Claire Potter is professor of history and the executive editor of Public Seminar at the New School.

When assessing the Harvey Weinstein scandal, don’t forget all the collaborators who enabled his abuse. (Peter Foley/European Pressphoto Agency-EFE/REX/Shutterstock)

I want to know what Andrea Dworkin would have had to say about Harvey Weinstein.

It’s been half a century since Dworkin — a controversial member of the first generation of radical feminists to theorize about sexual violence — and other second-wave feminists started the modern conversation about sexual violence, and sometimes it seems that there hasn’t been much progress. Take the fact that Weinstein’s repeated sexual assaults on women have been an open secret in film, journalism and politics for at least 30 years. Hundreds of people conspired to conceal his predatory behavior.

Yes, conspired. It’s the conspiracy, as well as how it ended, that makes me interested in what Dworkin herself might have written in this space. A feminist often rejected and reviled by other feminists, Dworkin understood that colleagues and co-workers, friends and family, played key roles in enabling and covering up sexual violence. But she also believed that the sound of women’s voices was a powerful antidote to what she saw as a ubiquitous form of oppression.

In the Weinstein case, Dworkin might have found a kind of vindication.

That’s in part because the Weinstein conspiracy crumbled as women started to speak out. And though Weinstein has been fired as chief executive and was forced to resign from the board of the company that bears his name, they haven’t stopped speaking. Women beyond Hollywood are flocking to Facebook and Twitter to contribute to the #MeToo hashtag, adding their stories of being sexually harassed, groped or assaulted.

Dworkin helped to popularize the speak-out as a way of combating sexual violence by breaking the silence that surrounded it. Since the 1970s, speech has been a traditional feminist weapon against sexual violence: It was women telling their stories, and other women agreeing to believe those stories, that first brought rape, incest and other forms of violence against women out in the open and on to the policy table.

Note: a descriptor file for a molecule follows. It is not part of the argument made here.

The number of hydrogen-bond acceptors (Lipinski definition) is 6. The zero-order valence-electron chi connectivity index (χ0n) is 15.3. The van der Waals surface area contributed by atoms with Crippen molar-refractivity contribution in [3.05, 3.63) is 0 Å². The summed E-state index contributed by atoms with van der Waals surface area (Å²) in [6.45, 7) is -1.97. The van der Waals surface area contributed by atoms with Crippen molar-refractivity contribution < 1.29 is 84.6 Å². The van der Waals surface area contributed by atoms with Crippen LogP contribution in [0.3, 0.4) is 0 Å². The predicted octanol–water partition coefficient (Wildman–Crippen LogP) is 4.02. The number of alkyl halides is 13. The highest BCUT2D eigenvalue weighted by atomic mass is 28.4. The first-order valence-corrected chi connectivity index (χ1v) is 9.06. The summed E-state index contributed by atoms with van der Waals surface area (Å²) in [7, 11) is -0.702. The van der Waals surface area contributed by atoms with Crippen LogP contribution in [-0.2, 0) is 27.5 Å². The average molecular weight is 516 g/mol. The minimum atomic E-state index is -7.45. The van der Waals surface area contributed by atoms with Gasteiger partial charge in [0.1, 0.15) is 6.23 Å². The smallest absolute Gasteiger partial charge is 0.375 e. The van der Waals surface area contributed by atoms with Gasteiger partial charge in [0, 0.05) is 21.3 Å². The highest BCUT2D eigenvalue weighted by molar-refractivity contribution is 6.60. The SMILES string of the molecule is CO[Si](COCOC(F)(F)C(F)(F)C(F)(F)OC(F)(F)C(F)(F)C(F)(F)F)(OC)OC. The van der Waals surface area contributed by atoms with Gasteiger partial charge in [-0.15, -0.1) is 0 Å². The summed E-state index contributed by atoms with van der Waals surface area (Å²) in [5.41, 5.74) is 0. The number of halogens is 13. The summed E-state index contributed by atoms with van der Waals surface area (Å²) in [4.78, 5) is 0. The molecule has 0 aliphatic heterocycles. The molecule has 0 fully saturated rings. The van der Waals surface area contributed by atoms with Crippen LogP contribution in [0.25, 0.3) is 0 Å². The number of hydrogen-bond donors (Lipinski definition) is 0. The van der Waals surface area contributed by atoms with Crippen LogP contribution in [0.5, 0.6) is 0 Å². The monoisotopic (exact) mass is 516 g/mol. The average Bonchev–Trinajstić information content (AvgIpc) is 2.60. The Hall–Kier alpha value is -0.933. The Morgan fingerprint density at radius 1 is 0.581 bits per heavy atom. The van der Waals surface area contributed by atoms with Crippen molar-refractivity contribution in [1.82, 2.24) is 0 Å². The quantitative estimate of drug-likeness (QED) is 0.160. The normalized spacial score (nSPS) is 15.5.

The speak-outs that powered the radical feminist anti-violence movement — a ritual in which women approached the microphone one by one to tell their stories — have now moved to the digital public sphere. If Taking Back the Night seems not to have stemmed the tide of sexual violence, I guess we can still try to Take Back the Facebook.

But we will have to do it without Dworkin. She passed away on April 9, 2005, of heart disease, missing, among other things, the social media revolution.

This may be a good thing. Scorned in print by many feminists (some of whom seem to have barely read her work) for being “anti-sex,” today Dworkin would have been savaged by her enemies on Twitter and Facebook. Her insistence that being the object of male violence — sexual and otherwise — was the single experience that all women shared made most men, and even many feminists, uncomfortable, sometimes to the point of rage.


Andrea Dworkin was controversial among feminists. (Richard Drew/AP)

She also won few allies with her assertion that rapists never committed their crimes alone. In the decade after publishing her 1974 book, “Woman Hating,” Dworkin developed her theory that men “collaborated” with each other to maintain gender supremacy through violence against women.

Dworkin employed a sweeping definition of what men did to deliver women into the hands of their abusers, acts that were both active and passive. Male friendship was a particularly dangerous form of collaboration, she argued. “It is in male bonding that men most often jeopardize the lives of women,” Dworkin declared. “Male bonding sets up a particular woman as the rightful and inevitable conquest of a man’s male friends and leads to innumerable cases of rape. Women are raped often by the male friends of their male friends.” But inaction and silence were forms of collusion, too, even causing women to accept the silence forced on them by others.